In an era characterised by industrialisation, rapid social change, and advances in science, the mid-20th century welcomed a search for new modes of expression in art that better reflected the realities and hopes of modern societies.
Given the recent growth of the Modern British art market, we have selected three highlights from our collection. These works by Mary Fedden, Peter Lanyon and Sandra Blow showcase the variety and breadth of Modern British art and explore why it is so appreciated today.
Climb Out, 1964
Climb Out is one of the last ever paintings to be produced by the master of Modern British art, Peter Lanyon, and is a key example from the series of works known as ‘the gliding paintings’, given their long-deserved due at the Courtauld Institute’s critically acclaimed exhibition, Soaring Flight from 2015. Painted from 1959 until the artist’s untimely death in 1964 (following a gliding accident), these works channel Lanyon’s experience of taking to the skies from the tiny Perranporth airstrip, perched on a cliff-top on the exposed northern coast of the Penwith peninsular.
Lanyon was the first artist to have a retrospective in over forty years at the Tate in St Ives in 2010. Being one of the most important figures of Post War British abstract art, his works are incredibly sought after, both at auction and in the academic world. Notably, a painting that has much in common with Climb Out, but painted in 1961 was sold in London in November 2018 for 1.3million pounds.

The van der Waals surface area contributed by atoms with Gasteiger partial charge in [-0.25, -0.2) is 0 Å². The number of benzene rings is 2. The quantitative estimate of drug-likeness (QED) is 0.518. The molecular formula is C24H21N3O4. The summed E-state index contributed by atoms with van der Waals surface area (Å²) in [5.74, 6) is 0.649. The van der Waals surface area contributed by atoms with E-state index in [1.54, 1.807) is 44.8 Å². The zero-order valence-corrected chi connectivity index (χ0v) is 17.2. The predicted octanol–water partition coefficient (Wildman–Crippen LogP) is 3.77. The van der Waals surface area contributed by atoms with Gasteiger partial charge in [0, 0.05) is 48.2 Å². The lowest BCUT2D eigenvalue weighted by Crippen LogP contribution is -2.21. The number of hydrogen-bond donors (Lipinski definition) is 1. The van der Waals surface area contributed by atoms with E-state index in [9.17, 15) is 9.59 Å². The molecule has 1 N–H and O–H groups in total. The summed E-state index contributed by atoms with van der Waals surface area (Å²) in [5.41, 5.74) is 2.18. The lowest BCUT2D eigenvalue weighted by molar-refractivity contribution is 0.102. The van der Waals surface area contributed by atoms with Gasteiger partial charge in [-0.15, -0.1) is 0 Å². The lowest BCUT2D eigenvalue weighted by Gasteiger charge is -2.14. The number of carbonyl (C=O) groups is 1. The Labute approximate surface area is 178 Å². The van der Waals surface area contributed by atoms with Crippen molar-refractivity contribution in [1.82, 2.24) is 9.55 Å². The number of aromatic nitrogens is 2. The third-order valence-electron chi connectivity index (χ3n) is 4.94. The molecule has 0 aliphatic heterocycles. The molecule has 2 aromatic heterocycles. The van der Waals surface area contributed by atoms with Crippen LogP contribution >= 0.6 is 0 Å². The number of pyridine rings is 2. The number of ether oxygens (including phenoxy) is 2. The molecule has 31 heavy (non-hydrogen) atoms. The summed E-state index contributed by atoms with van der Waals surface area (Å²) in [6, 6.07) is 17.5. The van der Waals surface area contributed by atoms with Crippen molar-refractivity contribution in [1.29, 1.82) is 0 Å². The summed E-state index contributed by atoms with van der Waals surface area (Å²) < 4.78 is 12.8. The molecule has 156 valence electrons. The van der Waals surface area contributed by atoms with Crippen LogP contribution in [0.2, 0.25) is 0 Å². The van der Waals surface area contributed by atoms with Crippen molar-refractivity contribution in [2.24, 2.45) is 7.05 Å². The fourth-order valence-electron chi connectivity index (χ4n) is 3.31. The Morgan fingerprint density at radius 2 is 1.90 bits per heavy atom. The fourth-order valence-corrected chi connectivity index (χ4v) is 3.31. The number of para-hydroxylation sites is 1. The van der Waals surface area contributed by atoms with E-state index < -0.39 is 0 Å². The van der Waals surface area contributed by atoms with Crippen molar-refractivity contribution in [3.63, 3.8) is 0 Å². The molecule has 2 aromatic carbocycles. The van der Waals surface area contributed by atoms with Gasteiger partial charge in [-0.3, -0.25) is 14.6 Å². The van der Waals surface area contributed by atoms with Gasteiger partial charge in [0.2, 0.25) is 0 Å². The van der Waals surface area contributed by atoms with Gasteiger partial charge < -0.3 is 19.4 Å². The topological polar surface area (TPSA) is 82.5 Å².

Two Fish, is a wonderfully playful still life by the much acclaimed Modern British artist, Mary Fedden. Throughout her life Fedden remained adamant that the arrangement of objects in her paintings were not symbolic of anything but rather that they are simply objects that she loves to paint, again and again. For this reason, the humble still life was one of her most favoured subjects.
Known for her naive style, Fedden trained and then taught at the Slade School in London. One of her most renowned pupils was David Hockney.
Her charming, stylised paintings have been performing increasingly well at auction in recent years. Demand for exceptional pieces is greater than ever, and her works have sold in excess of one hundred thousand pounds.
Sandra Blow was a British Pioneer of abstraction whose work has been connected to both the American Abstract Expressionists and the St. Ives School. Collage was central to Blow’s processes and her technique is to some degree sculptural, in that her canvases combine both painted and constructed elements, as you can see in Colour Notes Collage. This pair of collages, was painted only a year before her death and Blow can been seen photographed with the pair in the photo above, in early 2006.
Her work has been exhibited across the globe, and she was selected to represent the United Kingdom at Venice’s Biennale of 1958. Given the increasing global interest in female artists, Blow’s art has been re-examined in recent years. Accordingly, her abstracts continue to gain traction with collectors, with the record price achieved for a Blow at auction being in excess of ninety thousand dollars.